While the parliament is debating the reduction of tax benefits on official cars, some ministries have supplemented official cars with bikes, a cheaper and cleaner way of getting around.
Taivo Linnamägi, head of the Division of Economic and Public Property of the Ministry of Economic Affairs and Communication, prefers to go to work and meetings by bike, ETV reported on Sunday.
According to Linnamägi, most of the meetings take place in other ministries or government institutions, which are located in and near the city center. The ministry acquired the bicycles late last year and they are in use every day.
The advantages of cycling include getting physical exercise and fresh air in a job that mostly involves sitting in an office, while the biggest downside is safety - most of the cycle tracks are located in the suburbs and in the city center, cyclists have to weave their way around cars and pedestrians.
According to Thomas Auväärt, head of the Financial Market Policy Department at the Ministry of Finance, car culture has been dominant in Estonia, but bicycles are increasingly seen as alternative means of transport.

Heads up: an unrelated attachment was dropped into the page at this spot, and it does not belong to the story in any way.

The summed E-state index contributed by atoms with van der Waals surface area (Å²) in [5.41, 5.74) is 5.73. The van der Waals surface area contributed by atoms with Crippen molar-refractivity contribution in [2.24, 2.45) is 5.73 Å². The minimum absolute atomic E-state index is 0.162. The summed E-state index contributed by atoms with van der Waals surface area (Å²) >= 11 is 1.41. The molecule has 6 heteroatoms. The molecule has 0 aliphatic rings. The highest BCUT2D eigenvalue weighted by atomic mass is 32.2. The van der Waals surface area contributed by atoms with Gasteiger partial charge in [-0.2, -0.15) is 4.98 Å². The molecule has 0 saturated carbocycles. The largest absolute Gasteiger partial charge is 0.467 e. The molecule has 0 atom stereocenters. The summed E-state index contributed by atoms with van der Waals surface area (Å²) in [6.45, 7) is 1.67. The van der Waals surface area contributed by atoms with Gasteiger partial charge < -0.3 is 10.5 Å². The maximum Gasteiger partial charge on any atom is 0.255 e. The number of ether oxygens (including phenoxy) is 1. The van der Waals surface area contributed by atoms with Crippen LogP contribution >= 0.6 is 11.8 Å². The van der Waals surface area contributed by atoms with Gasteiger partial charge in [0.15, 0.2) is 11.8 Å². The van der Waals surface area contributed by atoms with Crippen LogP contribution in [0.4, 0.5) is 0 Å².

The Ministry of Finance acquired bicycles for practical reasons - there is only one car for the entire ministry, which is not enough for all the employees who often have meetings outside the building.
“I think that if government agencies use bicycles for official errands, it is pretty good advertising for cycling culture,” Mailin Aasmäe, head of the ministry’s public relations department said.
The Ministry of the Environment also has three bikes, but so far, the staff has preferred the official electric car.